Is Libertarian Free Will Eternal?

September 13, 2013

by Ronnie Rogers, pastor
Trinity Baptist Church
Norman, Okla.

Ed’s. note: Per his usual practice, Pastor Rogers will be observing comments from time-to-time, but may or may not reply immediately. He likely will, however, reply to the most salient comments at a later time.

Humans are created in the image of God with soft-libertarian (incompatible) free will. This means that humans can choose, within the range of choices, to act or refrain, and whatever they do in fact choose they could have chosen otherwise. Many have argued that it is impossible to create such a being and guarantee that he will never use his freedom to do wrong—sin; thus, God could not be in sovereign control, nor could He guarantee that created man would never sin either in the Garden of Eden or eternity. It is obvious to all that man did choose to sin, and that all subsequent humans inherit a sin nature, with the exception of the God-Man our Lord Jesus Christ. However, many have asked me how can it be possible to guarantee those in heaven will never sin if Adam had libertarian free will and chose to sin? Stated a little differently, is it possible for God to create a truly otherwise choice human being who will never choose to sin, and if it is possible, then why did He not so create Adam and Eve, which would have avoided sin and its consequences.

This dilemma is seen as an argument against man having libertarian free will and an argument for man having a compatibilist free will. Compatibilism (the view that seeks to argue that freedom and determinism are compatible) argues that while there are determinative antecedents (nature, states, and conditions within the being), the choice is free so long as it is what one desires and there are no external constraints.

I would suggest that it may be impossible to guarantee that a created libertarian free human being with otherwise choice, who does not have experiential knowledge (either through personal experience or observation) of sin, will never use his freedom to sin provided that such choices are within his range of choices as was clearly the case with Adam. This is precisely where Satan tempted Adam because while he had faith knowledge of sin and otherwise choice, he lacked experiential knowledge of sin (Genesis 3:5). Even if the previously mentioned impossibility is the case (and I believe that it is), God’s coextensive creation/redemption plan assures that the redeemed in heaven will not be susceptible to the temptation to which Adam succumbed.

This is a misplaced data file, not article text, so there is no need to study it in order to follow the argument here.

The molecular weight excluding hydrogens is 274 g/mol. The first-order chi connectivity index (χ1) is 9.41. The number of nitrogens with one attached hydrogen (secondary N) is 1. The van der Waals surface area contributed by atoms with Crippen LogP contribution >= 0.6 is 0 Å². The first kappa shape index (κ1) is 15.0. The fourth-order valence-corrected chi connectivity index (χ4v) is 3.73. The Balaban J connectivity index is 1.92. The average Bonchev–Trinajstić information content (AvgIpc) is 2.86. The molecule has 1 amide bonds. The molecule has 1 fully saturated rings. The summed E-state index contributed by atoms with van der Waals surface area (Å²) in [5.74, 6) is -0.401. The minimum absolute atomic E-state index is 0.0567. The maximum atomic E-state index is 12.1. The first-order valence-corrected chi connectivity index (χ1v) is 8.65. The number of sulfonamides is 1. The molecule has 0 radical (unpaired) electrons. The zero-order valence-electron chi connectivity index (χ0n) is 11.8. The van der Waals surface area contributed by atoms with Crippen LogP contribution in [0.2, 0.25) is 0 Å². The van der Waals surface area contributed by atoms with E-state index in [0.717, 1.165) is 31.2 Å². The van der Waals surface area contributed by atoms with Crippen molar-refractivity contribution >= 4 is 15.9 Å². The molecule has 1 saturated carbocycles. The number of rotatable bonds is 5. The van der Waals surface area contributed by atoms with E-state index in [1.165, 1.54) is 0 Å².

The redeemed in heaven will have experiential knowledge of sin and the consequences of sin, but they will have been redeemed from that and transformed by glorification. Thus, it appears that the redeemed and glorified man will have what is necessary to live forever and only use his freedom to choose righteousness.

Of course, much could be said also about God’s other protective promises and power (John 10:29, 11:25-26; Ephesians 4:30), which I believe are sufficient in and of themselves, but they also, in a certain sense, apply to Calvinism’s compatibilism. Here I am simply addressing the consonance of libertarian otherwise choice and eternal righteousness. The angels demonstrated libertarian choice in that some chose to sin and some chose to not sin, and each could have done otherwise (unless one believes that God created some who would inevitably choose to sin, i.e. compatibilism).